I think self-study is inevitably a difficult endeavour, and without a mentor guiding one, insights are hard-won. Nevertheless, I would like to think that with a good understanding of the methodology of self-study, many more of us could become educated without selling a large portion of our lives to institutions.

    I can't spare the time and money to study further at university, and I imagine that many others can't. There is the matter than studying gives one a qualification, but it is my potentially naive hope that if one were to submit articles to journals and such, that would also be a good qualification. Whether this is true or not is a matter for another day, and it is an opinion for which I would not like to argue. If it turns out in the future than I must study, then so be it. Even if that were to be the case, I don't see that as a good reason not to seek to become more knowledgable on one's own, if one has a method that works.
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  3. Feb 10, 2007 #2


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    The way i see it the learning process consists of merging two graphs, the one that you possess and which consists of your entire knowledge, and the one that you're taking in, which consists of whatever you're learning.
    The graph that you're taking in will have nodes that you already possess, in which case they will be easily merged, and nodes that aren't yet in your graph of knowledge and which happen to be the new topics that the subject you're learning relies upon.
    I think naturally we try to avoid having these dead-end nodes by expanding them and any nodes they rely upon, recursively, in a depth-first manner.
    The reason is that a graph with dead-end nodes, by which i mean nodes with a very small degree, is a graph that can deteriorate over time. In all likelyhood these dead-end nodes are dropped over time because they're not frequently accessed, and then forgotten. When these nodes go away they might make new dead-end nodes, which through the same process go away as well leading to deterioration of your "graph of knowledge".
    So i think you should follow an incomplete depth-first algorithm when learning. You should learn something about the topics your subject relies on, without being exhaustive, just enough to get the idea. If in the future you need to know more about these other subjects there's no reason why you can't come back and study them more thoroughly.
  4. Feb 11, 2007 #3


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    But in order to know how the question you have which lies in another domain is relevant, I think you must forgo answering that question until you see how it fits in, what effect it has. Otherwise you could spend a lot of time trying to understand only to learn later that it wasn't relevant. That's a sure way to forget a dead-end node, it shouldn't have been investigated.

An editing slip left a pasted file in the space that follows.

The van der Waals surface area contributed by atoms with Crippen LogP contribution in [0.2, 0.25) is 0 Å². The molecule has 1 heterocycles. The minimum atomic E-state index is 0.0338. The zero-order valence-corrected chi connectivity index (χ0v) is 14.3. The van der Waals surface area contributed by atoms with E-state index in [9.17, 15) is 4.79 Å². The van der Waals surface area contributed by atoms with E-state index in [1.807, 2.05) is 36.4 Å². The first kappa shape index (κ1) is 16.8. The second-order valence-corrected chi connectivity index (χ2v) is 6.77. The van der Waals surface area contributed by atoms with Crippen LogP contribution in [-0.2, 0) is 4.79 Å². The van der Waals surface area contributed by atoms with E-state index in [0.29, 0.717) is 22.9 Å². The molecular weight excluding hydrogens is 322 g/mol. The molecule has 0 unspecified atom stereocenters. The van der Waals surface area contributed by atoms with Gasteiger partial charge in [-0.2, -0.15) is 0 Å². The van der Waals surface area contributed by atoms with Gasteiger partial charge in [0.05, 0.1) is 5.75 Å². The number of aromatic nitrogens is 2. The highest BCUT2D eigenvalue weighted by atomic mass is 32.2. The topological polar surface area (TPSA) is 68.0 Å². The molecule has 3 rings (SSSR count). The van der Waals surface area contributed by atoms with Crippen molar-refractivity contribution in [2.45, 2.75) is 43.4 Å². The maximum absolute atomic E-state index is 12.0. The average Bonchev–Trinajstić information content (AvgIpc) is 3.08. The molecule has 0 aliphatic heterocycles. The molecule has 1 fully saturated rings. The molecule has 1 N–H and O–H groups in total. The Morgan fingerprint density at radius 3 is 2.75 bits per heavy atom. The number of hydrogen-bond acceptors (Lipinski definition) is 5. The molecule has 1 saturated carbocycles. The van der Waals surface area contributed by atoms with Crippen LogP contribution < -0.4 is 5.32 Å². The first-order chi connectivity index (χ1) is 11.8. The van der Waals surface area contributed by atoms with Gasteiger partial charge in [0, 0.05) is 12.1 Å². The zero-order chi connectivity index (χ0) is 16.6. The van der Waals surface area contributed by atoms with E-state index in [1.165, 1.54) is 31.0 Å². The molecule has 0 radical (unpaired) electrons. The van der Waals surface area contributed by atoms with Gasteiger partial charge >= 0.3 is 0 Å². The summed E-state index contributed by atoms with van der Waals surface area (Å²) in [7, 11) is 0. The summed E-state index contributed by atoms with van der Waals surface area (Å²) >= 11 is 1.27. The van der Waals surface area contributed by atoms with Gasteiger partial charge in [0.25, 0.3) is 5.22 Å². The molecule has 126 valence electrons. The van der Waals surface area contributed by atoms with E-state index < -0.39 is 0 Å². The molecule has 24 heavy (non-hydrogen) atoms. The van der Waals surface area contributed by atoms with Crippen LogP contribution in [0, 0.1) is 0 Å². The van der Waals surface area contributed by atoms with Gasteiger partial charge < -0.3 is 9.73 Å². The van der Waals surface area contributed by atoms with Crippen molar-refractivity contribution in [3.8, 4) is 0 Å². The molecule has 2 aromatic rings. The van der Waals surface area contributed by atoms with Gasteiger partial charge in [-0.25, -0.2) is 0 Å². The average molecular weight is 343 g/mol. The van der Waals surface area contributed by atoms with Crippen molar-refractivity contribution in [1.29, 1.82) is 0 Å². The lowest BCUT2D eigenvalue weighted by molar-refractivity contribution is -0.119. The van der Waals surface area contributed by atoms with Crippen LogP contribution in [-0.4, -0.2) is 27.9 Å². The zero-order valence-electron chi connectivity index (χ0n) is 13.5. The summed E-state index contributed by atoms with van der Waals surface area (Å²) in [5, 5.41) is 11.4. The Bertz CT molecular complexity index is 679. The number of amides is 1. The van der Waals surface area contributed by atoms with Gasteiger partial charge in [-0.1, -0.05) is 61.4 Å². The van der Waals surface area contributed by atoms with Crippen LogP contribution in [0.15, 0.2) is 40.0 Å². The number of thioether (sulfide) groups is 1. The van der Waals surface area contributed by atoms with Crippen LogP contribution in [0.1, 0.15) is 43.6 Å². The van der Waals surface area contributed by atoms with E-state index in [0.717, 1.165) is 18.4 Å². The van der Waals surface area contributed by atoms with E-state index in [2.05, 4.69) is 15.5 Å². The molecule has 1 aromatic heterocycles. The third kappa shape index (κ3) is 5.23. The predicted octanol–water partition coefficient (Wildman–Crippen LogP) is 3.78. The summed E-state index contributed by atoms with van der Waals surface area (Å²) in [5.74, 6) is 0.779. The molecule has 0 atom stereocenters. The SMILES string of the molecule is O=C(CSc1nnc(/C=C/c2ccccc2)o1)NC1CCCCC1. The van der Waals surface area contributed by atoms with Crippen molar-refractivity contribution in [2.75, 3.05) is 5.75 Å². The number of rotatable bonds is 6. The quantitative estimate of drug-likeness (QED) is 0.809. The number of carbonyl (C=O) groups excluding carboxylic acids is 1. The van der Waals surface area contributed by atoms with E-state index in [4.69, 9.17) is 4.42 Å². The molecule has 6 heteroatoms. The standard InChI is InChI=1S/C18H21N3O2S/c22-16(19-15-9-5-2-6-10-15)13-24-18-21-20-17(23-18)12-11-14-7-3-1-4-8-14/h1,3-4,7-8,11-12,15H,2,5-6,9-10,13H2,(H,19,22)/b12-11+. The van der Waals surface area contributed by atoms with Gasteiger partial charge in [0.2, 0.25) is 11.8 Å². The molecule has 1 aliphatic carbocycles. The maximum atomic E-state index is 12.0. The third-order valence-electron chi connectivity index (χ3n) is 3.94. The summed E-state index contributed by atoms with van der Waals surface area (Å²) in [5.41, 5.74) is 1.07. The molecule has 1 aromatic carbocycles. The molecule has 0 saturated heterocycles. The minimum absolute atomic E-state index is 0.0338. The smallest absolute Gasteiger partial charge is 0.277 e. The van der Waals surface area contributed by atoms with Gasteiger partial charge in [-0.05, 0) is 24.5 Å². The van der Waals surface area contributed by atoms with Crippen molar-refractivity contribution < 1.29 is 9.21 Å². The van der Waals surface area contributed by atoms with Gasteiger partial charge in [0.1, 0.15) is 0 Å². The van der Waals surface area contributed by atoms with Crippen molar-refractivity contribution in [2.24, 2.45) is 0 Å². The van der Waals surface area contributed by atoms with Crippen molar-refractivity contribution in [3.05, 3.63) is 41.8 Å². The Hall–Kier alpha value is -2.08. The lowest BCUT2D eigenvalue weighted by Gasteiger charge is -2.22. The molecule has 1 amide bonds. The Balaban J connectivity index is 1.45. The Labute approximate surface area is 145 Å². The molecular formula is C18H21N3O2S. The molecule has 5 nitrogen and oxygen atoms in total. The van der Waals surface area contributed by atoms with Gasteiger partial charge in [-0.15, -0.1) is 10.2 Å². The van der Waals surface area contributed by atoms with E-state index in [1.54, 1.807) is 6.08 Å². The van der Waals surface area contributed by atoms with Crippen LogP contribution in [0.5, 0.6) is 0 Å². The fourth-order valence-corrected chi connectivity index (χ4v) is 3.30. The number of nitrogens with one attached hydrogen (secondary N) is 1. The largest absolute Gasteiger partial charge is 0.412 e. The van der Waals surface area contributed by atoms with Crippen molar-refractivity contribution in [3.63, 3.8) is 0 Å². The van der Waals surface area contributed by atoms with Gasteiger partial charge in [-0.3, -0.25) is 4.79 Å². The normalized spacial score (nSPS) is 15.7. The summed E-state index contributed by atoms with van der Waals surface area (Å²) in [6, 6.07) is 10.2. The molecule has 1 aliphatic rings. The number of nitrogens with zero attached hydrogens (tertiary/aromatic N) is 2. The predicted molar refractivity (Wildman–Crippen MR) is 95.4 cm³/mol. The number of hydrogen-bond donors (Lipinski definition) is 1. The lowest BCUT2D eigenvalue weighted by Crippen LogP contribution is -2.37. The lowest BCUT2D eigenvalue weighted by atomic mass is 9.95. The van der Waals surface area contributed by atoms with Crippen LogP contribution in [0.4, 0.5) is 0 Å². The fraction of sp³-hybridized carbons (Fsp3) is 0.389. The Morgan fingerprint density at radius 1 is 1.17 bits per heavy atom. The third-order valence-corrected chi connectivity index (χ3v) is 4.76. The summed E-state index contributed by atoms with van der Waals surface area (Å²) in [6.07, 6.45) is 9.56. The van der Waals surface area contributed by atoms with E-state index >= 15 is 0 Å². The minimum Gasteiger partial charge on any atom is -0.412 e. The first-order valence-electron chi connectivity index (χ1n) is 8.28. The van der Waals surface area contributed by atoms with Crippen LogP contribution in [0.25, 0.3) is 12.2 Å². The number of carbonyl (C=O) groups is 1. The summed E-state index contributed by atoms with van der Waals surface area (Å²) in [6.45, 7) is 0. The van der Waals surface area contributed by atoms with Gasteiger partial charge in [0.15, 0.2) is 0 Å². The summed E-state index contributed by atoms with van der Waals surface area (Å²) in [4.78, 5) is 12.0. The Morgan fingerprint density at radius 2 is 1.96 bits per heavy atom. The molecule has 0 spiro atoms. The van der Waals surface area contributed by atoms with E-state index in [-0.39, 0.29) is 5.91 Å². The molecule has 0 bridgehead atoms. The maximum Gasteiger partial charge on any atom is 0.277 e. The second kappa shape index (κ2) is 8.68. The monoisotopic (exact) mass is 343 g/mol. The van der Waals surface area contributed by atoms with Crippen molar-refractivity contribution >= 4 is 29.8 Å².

In other words, we should judge which questions need answering in light of their relevance to the matter at hand, and we can only do this by investigating the matter at hand until we can perceive the relevance of the question.
  5. Feb 11, 2007 #4
    I don t think your method would work. If i am getting your point, you are saying that when one encounter a problem that he/she can t solving, then one should access it, and see if it is worth spending more time on it. Most of the time in schools, more students don t master everything in each section, or chapter. The student just have to learn "enough" of the ideas to move on to the next section, or chapter.

    It is always relavant on what one studies. For someone to study philosophy, english literature is different from studying math, and physics. I do think one needs to learn literature based studies from the universites.
  6. Feb 11, 2007 #5


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    I basically mean we should gather the questions before we answer them, judge them heuristically and then pursue them to the degree that we think they are relevant.
  7. Feb 16, 2007 #6
  8. Feb 16, 2007 #7


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    That looks like a great site. I like that article about automaticity in problem solving, it foretells that we should learn one thing well before moving on because otherwise that incomplete knowledge will hamper us in the future. That isn't to say that one should learn everything well, but that one should pick the most important and relevant discipline and then master it before moving on. As things become automatic, that'll free up time for other things, but trying to take on too many things at once will mean that none of them get done well.

    I hadn't really thought about it in that way before but it does seem relevant to learning, in that one should learn to learn well before moving on to learn other things. Having learned how to learn automatically, how to process incoming information automatically and in the correct way, I think the most time will be freed up because it'll mean that one can separate the wheat from the chaff and only concentrate on the vital details.
  9. Feb 17, 2007 #8


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    Continuing this trend, I have come to see that critical thinking consists of 3 concerns. The first two of these concern identifying and taking into account bias. The third concerns critically analysing the import of the evidence being presented.

    Learning is learning from evidence, but bias can distort the learning process. Personal bias is the first concern of critical thinking, because if one is biased, one will not be able to think reliably and what one learns will not be reliable knowledge. Part of the learning process will therefore be observing one's own attitude and reaction to what one is witnessing. This comes before the matter of whether such an attitude or reaction is justified or not, because if one is biased then what justification one could give must depend on unbiased reasoning.